PERC holds workshops throughout the year to bring together scholars, conservationists, and policymakers to advance the ideas of free market environmentalism. Through research, lecture, discussion, and field visits, workshop participants explore challenges to conservation and help develop innovative solutions.
Many PERC workshops result in a series of publications that summarize the research presented at a workshop. Examples include Back to the Future of America’s National Parks and Distributional Effects of Environmental Markets.
The Future of the Endangered Species Act: The Next 50 Years
Depending on who you ask, the Endangered Species Act is either one of America’s greatest conservation successes or one of its most dismal failures. Its supporters point out that only 1 percent of listed species have gone extinct, while critics counter that less than 2 percent of species have recovered and been delisted. Regardless, no one would dispute the law’s potential to have significant economic consequences—and to bring about legal or political conflict.
The act’s vast regulatory powers can affect land-use decisions across the country, often on behalf of lesser-known, less charismatic species. And because most endangered species rely in part on private lands for habitat, these restrictions can be especially burdensome for private landowners. Along the way, the law can make enemies out of the very people who are most critical to the recovery of imperiled species.
Under the longstanding approach to endangered species, landowners who provide habitat for listed species receive no benefit. Instead, they are often penalized through costly regulatory burdens such as restrictions on land use, reduced property values, and costly permitting requirements. Those realities present a huge challenge for recovery prospects given that about half of all endangered species rely on private lands for approximately 80 percent of their habitat. As we reach the 1973 Act’s 50th anniversary, issues of improving the act are once again frequently in the public policy debate. This workshop will build on our past expertise in the area and develop new approaches to prevent extinction and recover imperiled species.
The Future of Private Land Conservation
Issues surrounding the development or conservation of land arouse pessimism and optimism. The pessimist can point to alarming statistics of deforestation, eroding topsoil, and paved-over farmland. The optimist can point to mounting global efforts to conserve undeveloped lands, especially through voluntary and market approaches.
This workshop will identify obstacles and opportunities for private land conservation, focusing primarily on policy issues related to land trusts and conservation easements in the United States. The idea of using easements as a conservation tool originated in the United States, but the practice is expanding internationally and has become a leading example of decentralized conservation.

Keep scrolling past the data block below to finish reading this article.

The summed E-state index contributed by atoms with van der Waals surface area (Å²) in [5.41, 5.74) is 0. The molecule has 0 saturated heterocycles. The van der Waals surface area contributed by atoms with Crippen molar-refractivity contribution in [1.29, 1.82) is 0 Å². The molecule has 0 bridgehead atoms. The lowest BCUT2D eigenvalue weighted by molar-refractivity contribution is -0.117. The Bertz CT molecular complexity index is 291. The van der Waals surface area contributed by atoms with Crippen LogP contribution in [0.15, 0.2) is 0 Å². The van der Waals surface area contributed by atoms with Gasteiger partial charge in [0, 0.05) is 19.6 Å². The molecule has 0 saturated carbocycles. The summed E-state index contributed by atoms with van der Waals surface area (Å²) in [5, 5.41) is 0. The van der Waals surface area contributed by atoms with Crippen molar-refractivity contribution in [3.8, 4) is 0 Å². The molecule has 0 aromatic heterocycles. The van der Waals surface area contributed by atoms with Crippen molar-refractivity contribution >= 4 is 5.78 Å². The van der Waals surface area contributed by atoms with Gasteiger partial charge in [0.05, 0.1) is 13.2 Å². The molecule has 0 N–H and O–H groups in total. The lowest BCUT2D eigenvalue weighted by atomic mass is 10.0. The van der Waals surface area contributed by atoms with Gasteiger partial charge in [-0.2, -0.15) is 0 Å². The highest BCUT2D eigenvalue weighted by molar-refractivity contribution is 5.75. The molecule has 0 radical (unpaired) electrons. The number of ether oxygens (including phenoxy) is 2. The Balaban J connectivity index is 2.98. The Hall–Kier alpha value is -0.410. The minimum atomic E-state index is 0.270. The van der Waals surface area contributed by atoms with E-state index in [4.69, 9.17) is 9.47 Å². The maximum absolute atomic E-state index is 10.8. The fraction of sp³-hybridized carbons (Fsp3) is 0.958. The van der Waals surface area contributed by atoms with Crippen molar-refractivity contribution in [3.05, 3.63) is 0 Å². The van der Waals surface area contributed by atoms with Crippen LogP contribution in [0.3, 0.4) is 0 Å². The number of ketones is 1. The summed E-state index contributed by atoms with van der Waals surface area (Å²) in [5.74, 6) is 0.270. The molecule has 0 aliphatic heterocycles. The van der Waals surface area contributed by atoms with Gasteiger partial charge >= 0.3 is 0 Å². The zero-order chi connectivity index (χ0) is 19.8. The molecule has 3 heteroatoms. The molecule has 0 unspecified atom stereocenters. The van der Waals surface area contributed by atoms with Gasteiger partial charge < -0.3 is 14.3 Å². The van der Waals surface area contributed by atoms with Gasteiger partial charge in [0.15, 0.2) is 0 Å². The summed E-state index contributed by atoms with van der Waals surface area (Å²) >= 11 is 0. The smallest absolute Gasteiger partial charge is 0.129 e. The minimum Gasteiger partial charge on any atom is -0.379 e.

As the use of conservation easements has grown, however, critics have begun to raise legitimate questions about their on-the-ground effectiveness. Do easements actually provide additional conservation, or do they simply displace development and reward landowners for actions they would take regardless of whether the land were under easement? Are tax policies towards easements working, and is there a better possible institutional structure? Are new conservation tools needed? This workshop will identify timely policy obstacles and opportunities for private land conservation.
Priming the Pump for Groundwater Markets
Drought throughout the West threatens fish and wildlife, recreational angling and boating opportunities, and the health and beauty of riparian ecosystems. As populations continue to grow, the lack of surface water has put increasing pressure on groundwater. Unsustainable pumping of aquifers has caused substantial land subsidence, degraded groundwater quality, and raised equity concerns, leading to calls for greater state regulation of groundwater quality and quantity.
One promising solution is the development of groundwater markets and other innovative use of water markets. For decades, PERC has been a leading proponent of using water markets to resolve water disputes—and the approach is working. Federal and state agencies and conservation groups dedicated to restoring stream flows are increasingly turning to surface water markets to connect willing buyers and sellers of water rights. Throughout much of the West, water rights can now be bought, leased, or donated for environmental purposes, thanks in part to PERC’s pioneering work in this area.
Yet markets are just now starting to be explored for groundwater. As with any new market, groundwater markets present technical, equitable, regulatory, and property-rights challenges. This workshop will explore new ways to resolve conflicts and improve efficiency of groundwater water management.